/Research/Speed Determines The Victor

Speed Determines The Victor

Ballistic missiles have long been the pride of countries since the Cold War, especially for the United States and Russia. Their first use came during World War 2 when Germany aimed it against Britain and France; the trend, for its preference in securing borders and efficiency in targeting, has been on a rapid rise. The situation reached to the point where the USA and Russia had to sign the treaty in 2010 to limit the use of ICBM, the recent most actively used technological ballistic missiles, albeit Donald Trump dissolved the treaty. Not only the superpowers have shown greed in acquiring and improvising such ballistic missiles to strengthen their national security, but financially prickle states like Pakistan, India, Iran and others have somewhat successfully tested ballistic missiles except for any staunch proof for ICBMs.

In the recent past, China has also emerged as the leading figure as she flexes her muscles using ICBMS and the confidence has reached tenfold with their new Hypersonic missiles, a technological advancement still limited in the hands of few. The world's superpowers are developing an array of hypersonic missiles that can travel across the world faster than Mach 5, or 3, 800 miles per hour. These weapons could provide almost immediate weapons response capabilities for the countries that have them. So much so that developing new hypersonic tech is creating a new arms race around the world.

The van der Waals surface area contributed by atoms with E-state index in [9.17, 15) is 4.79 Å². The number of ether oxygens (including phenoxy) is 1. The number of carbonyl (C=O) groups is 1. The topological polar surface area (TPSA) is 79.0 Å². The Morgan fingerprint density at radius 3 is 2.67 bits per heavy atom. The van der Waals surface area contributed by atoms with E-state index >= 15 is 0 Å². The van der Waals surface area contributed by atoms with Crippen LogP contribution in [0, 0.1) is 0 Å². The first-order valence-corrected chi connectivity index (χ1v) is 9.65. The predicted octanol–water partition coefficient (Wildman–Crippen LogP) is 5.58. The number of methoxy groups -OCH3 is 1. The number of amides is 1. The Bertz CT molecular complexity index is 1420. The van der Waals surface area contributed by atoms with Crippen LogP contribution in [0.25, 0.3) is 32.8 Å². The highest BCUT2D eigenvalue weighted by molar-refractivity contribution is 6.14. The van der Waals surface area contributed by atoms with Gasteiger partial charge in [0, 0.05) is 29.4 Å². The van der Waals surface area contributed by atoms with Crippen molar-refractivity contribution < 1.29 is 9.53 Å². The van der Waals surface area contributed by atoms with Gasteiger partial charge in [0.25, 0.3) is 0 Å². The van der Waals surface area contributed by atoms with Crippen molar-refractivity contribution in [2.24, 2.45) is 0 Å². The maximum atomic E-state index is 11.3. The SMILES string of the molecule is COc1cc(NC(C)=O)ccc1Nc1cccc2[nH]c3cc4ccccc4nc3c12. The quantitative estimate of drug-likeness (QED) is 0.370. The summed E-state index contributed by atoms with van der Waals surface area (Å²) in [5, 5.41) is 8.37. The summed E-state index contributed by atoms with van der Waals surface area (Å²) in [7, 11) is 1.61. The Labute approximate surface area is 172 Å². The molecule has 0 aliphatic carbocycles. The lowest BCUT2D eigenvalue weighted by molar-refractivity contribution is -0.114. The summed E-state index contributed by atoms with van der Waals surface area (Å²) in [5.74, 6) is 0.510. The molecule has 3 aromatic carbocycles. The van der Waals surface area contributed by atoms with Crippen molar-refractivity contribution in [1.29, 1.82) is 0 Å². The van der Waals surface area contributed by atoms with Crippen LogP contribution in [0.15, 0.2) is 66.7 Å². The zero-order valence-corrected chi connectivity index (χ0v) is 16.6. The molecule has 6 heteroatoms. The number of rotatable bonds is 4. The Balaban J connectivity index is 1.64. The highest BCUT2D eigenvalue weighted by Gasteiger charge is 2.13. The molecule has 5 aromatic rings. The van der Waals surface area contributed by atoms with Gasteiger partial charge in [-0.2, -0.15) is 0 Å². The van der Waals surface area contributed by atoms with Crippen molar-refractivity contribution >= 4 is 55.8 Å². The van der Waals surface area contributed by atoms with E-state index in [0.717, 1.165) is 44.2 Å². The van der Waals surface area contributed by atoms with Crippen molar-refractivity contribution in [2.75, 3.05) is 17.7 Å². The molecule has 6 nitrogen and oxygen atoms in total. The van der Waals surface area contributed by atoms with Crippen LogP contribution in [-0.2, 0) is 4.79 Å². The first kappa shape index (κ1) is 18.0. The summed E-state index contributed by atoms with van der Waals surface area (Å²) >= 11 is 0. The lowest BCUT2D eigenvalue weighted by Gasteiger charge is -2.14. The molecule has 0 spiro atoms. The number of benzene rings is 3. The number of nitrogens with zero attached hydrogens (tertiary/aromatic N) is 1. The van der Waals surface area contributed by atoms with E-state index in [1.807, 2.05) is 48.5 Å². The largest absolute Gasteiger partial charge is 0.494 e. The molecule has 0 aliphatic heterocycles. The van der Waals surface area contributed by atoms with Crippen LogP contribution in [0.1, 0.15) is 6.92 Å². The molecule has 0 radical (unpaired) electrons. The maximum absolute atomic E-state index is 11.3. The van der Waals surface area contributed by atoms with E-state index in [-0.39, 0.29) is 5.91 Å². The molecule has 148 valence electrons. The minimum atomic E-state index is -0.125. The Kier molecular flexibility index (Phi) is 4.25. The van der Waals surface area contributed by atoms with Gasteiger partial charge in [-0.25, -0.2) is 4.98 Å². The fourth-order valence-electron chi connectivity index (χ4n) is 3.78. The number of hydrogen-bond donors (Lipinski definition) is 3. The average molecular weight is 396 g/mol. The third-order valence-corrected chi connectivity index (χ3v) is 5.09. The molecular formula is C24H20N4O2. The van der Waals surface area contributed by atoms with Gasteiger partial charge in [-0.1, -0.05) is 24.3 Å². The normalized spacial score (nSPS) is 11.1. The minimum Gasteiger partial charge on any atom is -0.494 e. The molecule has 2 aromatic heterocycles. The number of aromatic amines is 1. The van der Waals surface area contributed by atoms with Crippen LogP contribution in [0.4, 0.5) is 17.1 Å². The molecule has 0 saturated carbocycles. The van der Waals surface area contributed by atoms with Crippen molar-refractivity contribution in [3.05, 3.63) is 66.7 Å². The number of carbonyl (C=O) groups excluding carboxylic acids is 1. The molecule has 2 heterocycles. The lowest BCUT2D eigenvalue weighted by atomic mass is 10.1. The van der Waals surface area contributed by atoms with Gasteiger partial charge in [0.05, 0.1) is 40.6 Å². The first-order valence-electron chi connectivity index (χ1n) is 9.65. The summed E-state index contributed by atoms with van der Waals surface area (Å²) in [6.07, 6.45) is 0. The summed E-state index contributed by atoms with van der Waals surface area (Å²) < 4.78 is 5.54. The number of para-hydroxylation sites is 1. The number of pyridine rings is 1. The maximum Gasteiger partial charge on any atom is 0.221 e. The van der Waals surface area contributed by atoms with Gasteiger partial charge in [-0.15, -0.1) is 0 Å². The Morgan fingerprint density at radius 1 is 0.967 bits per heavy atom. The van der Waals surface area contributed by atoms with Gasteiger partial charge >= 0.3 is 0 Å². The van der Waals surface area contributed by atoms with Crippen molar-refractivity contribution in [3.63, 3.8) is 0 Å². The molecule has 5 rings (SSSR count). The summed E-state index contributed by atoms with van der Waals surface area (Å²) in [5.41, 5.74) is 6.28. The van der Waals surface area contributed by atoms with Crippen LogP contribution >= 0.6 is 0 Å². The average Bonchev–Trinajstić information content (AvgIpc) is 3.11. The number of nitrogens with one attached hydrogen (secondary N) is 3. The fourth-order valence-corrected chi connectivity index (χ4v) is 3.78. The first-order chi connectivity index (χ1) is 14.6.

To begin with, Ballistic missile, is a rocket-propelled self-guided strategic-weapons system that follows a ballistic trajectory to deliver a payload from its launch site to a predetermined target. Ballistic missiles can carry conventional high explosives as well as chemical, biological, or nuclear munitions. They can be launched from aircraft, ships, and submarines in addition to land-based silos and mobile platforms. Now, adding super speed to the missile team and that makes a hypersonic ballistic missile. Hypersonic weapons essentially combine the speed of ballistic missiles with the maneuvering capabilities of cruise missiles. They can travel at around 5 times the speed of sound, making them hard to track compared to traditional missiles.

One of the biggest advantages of modern hypersonic missiles isn't speed though, it's the added maneuverability at these high speeds that makes them so practical as both offensive and defensive weapons. While hypersonic missile tech is key for rapid accurate delivery, the most important part of any weapon is the payload. Hypersonic weapons can deliver conventional or nuclear payloads essentially anywhere in the world within minutes. Hypersonic missiles can be delivered in two ways: they can be fired from the last stages of Intercontinental or Submarine-Launched Ballistic Missiles to skip along the top of the atmosphere using specialized jet engines; or they can be launched independently or released from a bomber—similar to cruise missiles—before accelerating to ultra-high speeds.